30 September 2014

Promoting Active ageing in the EU

 - Saturday, 28 April 2012, 00:00

by David Casa

As the population of Europe grows older, many citizens are concerned about

their future.

How will the EU support public health? How will older people maintain their jobs? How can family members who support older relatives expect to be assisted? These are all valid questions to consider as one thinks about the ageing population.

An ageing population presents a number of challenges, including an increase in the cost of healthcare and the ongoing struggle to implement measures that will encourage older people to stay in work for longer. It is of the utmost importance that we keep those living over 65 in Europe as healthy as possible.

Aside from the obvious humanitarian reasons for pursuing such an endeavour, it will also be of benefit to our economy by helping the EU maintain reasonable healthcare costs as well as increasing the number of people contributing to the economy through continued participation in the labour market. This is no easy feat; however, there is much being done and much more still to do. Europeans can look forward to stronger initiatives in favour of a healthy elderly society in Europe in the next 50 years.

Europe has a rather large population of people over 65 and this figure will only get bigger in time. The Commission’s website states that “by 2050, the number of people in the EU aged 65 and above is expected to grow by 70% and the number of people aged over 80 by 170%”. This is also expected to bring a 40% increase in chronic diseases affecting older people.

This reality must be addressed as it constitutes an inevitable challenge that all EU member states will face in the coming decades. Already public spending on health accounts for 7.8% of GDP in the EU and that percentage is expected to go up by 3% in the next century due to ageing. European policymakers and politicians are right to be proactive in finding solutions to the challenges the EU will face as a result of the forecasts abovementioned.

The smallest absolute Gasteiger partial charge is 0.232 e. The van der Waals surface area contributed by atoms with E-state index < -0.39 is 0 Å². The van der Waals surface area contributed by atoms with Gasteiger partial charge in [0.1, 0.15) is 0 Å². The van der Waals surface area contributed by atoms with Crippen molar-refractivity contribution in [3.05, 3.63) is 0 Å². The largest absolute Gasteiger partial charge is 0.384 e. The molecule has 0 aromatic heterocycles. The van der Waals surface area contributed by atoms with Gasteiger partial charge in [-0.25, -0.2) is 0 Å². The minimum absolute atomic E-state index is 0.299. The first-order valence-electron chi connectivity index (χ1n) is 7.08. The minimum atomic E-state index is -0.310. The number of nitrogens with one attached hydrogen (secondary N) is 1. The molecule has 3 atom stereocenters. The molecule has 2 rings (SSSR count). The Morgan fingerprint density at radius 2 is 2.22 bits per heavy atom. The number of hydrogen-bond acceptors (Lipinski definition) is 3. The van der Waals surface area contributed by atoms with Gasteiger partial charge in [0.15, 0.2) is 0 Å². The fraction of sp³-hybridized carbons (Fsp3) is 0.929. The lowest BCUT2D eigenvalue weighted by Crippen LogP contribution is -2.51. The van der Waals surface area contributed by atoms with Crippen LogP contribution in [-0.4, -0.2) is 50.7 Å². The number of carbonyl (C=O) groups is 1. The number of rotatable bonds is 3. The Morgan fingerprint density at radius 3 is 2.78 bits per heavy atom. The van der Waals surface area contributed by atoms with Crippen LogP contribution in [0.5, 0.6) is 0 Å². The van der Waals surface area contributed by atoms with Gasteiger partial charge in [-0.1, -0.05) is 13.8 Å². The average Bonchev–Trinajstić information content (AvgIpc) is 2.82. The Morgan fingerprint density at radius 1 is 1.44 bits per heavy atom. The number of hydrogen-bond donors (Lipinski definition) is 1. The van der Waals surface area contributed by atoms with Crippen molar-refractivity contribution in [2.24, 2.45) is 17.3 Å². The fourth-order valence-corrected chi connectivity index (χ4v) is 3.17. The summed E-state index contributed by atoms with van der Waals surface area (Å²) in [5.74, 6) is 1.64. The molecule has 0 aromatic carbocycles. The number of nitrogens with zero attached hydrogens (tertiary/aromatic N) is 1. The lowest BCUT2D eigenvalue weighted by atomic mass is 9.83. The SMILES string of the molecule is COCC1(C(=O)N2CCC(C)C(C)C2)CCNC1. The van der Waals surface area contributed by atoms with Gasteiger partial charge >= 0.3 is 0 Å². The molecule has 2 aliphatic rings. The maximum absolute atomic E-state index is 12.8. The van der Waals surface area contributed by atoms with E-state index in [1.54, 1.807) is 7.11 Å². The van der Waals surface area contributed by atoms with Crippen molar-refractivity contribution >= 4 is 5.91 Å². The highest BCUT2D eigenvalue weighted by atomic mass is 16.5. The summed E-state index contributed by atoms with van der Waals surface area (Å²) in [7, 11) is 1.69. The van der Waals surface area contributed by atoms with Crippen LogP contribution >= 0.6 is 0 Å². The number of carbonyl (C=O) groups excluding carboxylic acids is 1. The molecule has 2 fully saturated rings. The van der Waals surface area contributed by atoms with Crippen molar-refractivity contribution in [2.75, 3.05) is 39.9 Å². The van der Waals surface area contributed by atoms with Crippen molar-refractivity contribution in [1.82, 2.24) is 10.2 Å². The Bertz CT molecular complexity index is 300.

At the EU level, the European Innovation Partnership on Active and Healthy Ageing (EIPAHA) is looking to increase the average healthy lifespan in the EU by two years by 2020. This initiative deals with improving the quality of life for all people, but focuses on the older population. The hope is that by supporting efficiency of health and social care systems, it will also be able to enhance the competitiveness of EU industry through expansion in new markets.

In February of this year, the Commission released a White Paper on the EIPAHA, which is available online. The White Paper is very hopeful, as it discusses concrete measures that will be taken by the EU. The communication stresses that the EIPAHA will help boost a number of the Europe 2020 flagships including New Skills for New Jobs and the European Platform against Poverty and Social Exclusion. The paper also specifies a wide variety of areas and mechanisms that aim to enhance health literacy, prevention and early diagnosis, and innovation for an age-friendly environment. The paper is extremely thorough and reflective of the productivity and determination at EU level regarding the issue of healthy ageing.

The EIPAHA considers that an ageing population implies an increase in chronic diseases that are already now having a substantially negative impact on our older peoples’ quality of life. The EIPAHA works in conjunction with EU public health programmes to support the prevention of these diseases and help further accomplish the goals of the EIPAHA initiative. Specific diseases deserving mention include Alzheimer’s, cardiovascular disease, cancer, mental health problems, and diabetes. Many of these diseases are preventable which is why the EU increasingly supports research into cause, prevention, and treatment.

World Health Day 2012, which took place on 7 April, was dedicated to active ageing. The worldwide campaign focuses on promoting health awareness on all levels from citizens to governments. World Health Day was supported by the EU institutions, and the European Commission specifically supported the theme of promoting good health throughout life.

Excitingly, Eurostat released a statement that men and women living in the EU can now be expected to live nine more years in a healthy state. This can surely be attributed to the advances made in the public healthcare sector across the EU. With intense initiatives such as EIPAHA, we can almost certainly count on seeing more improvements for the lives of our older people.

David Casa is a Nationalist MEP

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